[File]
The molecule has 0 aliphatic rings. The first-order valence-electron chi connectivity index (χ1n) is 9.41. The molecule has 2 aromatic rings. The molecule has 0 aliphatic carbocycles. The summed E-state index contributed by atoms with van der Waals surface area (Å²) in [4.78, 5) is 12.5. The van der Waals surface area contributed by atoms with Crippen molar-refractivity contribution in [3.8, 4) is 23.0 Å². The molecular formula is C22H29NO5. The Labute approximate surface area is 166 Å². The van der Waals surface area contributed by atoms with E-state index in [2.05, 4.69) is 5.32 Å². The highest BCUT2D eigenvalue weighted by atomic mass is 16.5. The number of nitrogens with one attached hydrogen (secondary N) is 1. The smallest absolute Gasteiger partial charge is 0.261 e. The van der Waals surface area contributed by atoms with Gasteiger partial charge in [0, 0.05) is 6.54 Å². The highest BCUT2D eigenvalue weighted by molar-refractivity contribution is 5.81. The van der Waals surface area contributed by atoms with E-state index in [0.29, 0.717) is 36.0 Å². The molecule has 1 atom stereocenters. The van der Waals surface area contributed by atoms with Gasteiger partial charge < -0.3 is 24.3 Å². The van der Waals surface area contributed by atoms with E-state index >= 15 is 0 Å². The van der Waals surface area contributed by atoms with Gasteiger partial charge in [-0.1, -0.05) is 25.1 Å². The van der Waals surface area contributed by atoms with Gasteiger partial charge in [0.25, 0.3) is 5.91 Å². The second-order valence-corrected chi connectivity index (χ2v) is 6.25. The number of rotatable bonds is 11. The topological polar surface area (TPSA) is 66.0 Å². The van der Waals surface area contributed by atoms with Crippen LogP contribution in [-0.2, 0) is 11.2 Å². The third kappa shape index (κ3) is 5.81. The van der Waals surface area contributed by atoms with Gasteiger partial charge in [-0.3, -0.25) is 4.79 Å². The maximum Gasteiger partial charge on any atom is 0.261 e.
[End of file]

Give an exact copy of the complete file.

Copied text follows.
The molecule has 0 aliphatic rings. The first-order valence-electron chi connectivity index (χ1n) is 9.41. The molecule has 2 aromatic rings. The molecule has 0 aliphatic carbocycles. The summed E-state index contributed by atoms with van der Waals surface area (Å²) in [4.78, 5) is 12.5. The van der Waals surface area contributed by atoms with Crippen molar-refractivity contribution in [3.8, 4) is 23.0 Å². The molecular formula is C22H29NO5. The Labute approximate surface area is 166 Å². The van der Waals surface area contributed by atoms with E-state index in [2.05, 4.69) is 5.32 Å². The highest BCUT2D eigenvalue weighted by atomic mass is 16.5. The number of nitrogens with one attached hydrogen (secondary N) is 1. The smallest absolute Gasteiger partial charge is 0.261 e. The van der Waals surface area contributed by atoms with Gasteiger partial charge in [0, 0.05) is 6.54 Å². The highest BCUT2D eigenvalue weighted by molar-refractivity contribution is 5.81. The van der Waals surface area contributed by atoms with E-state index in [0.29, 0.717) is 36.0 Å². The molecule has 1 atom stereocenters. The van der Waals surface area contributed by atoms with Gasteiger partial charge < -0.3 is 24.3 Å². The van der Waals surface area contributed by atoms with E-state index >= 15 is 0 Å². The van der Waals surface area contributed by atoms with Gasteiger partial charge in [-0.1, -0.05) is 25.1 Å². The van der Waals surface area contributed by atoms with Gasteiger partial charge in [0.25, 0.3) is 5.91 Å². The second-order valence-corrected chi connectivity index (χ2v) is 6.25. The number of rotatable bonds is 11. The topological polar surface area (TPSA) is 66.0 Å². The van der Waals surface area contributed by atoms with Crippen LogP contribution in [-0.2, 0) is 11.2 Å². The third kappa shape index (κ3) is 5.81. The van der Waals surface area contributed by atoms with Gasteiger partial charge in [-0.3, -0.25) is 4.79 Å². The maximum Gasteiger partial charge on any atom is 0.261 e.